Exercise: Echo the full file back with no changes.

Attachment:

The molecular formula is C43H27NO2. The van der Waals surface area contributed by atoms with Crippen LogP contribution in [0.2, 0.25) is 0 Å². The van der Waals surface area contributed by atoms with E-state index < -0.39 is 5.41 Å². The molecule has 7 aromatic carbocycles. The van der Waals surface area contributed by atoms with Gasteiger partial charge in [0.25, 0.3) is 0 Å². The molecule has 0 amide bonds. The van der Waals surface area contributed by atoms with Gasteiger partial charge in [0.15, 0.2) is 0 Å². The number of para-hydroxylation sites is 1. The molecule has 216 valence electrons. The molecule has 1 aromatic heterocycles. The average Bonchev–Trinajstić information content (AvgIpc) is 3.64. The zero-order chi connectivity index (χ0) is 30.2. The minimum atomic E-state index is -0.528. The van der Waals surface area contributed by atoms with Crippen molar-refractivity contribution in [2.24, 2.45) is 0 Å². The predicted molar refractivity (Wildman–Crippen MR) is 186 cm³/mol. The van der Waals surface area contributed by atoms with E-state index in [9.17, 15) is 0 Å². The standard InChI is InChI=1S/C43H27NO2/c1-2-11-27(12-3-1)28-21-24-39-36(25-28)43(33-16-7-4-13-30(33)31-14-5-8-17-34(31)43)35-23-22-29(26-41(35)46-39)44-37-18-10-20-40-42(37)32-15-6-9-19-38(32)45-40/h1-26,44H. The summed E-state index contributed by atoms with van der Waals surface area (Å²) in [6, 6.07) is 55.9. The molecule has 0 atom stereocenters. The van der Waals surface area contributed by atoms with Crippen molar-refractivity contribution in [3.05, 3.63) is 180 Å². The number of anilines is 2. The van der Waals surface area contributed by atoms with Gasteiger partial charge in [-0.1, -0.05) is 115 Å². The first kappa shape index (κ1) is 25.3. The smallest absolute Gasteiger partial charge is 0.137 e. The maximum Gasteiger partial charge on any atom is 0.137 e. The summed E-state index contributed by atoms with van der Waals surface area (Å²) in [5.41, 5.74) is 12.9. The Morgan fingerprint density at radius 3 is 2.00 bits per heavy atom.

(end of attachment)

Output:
The molecular formula is C43H27NO2. The van der Waals surface area contributed by atoms with Crippen LogP contribution in [0.2, 0.25) is 0 Å². The van der Waals surface area contributed by atoms with E-state index < -0.39 is 5.41 Å². The molecule has 7 aromatic carbocycles. The van der Waals surface area contributed by atoms with Gasteiger partial charge in [0.25, 0.3) is 0 Å². The molecule has 0 amide bonds. The van der Waals surface area contributed by atoms with Gasteiger partial charge in [0.15, 0.2) is 0 Å². The number of para-hydroxylation sites is 1. The molecule has 216 valence electrons. The molecule has 1 aromatic heterocycles. The average Bonchev–Trinajstić information content (AvgIpc) is 3.64. The zero-order chi connectivity index (χ0) is 30.2. The minimum atomic E-state index is -0.528. The van der Waals surface area contributed by atoms with Crippen molar-refractivity contribution in [2.24, 2.45) is 0 Å². The predicted molar refractivity (Wildman–Crippen MR) is 186 cm³/mol. The van der Waals surface area contributed by atoms with E-state index in [9.17, 15) is 0 Å². The standard InChI is InChI=1S/C43H27NO2/c1-2-11-27(12-3-1)28-21-24-39-36(25-28)43(33-16-7-4-13-30(33)31-14-5-8-17-34(31)43)35-23-22-29(26-41(35)46-39)44-37-18-10-20-40-42(37)32-15-6-9-19-38(32)45-40/h1-26,44H. The summed E-state index contributed by atoms with van der Waals surface area (Å²) in [6, 6.07) is 55.9. The molecule has 0 atom stereocenters. The van der Waals surface area contributed by atoms with Crippen molar-refractivity contribution in [3.05, 3.63) is 180 Å². The number of anilines is 2. The van der Waals surface area contributed by atoms with Gasteiger partial charge in [-0.1, -0.05) is 115 Å². The first kappa shape index (κ1) is 25.3. The smallest absolute Gasteiger partial charge is 0.137 e. The maximum Gasteiger partial charge on any atom is 0.137 e. The summed E-state index contributed by atoms with van der Waals surface area (Å²) in [5.41, 5.74) is 12.9. The Morgan fingerprint density at radius 3 is 2.00 bits per heavy atom.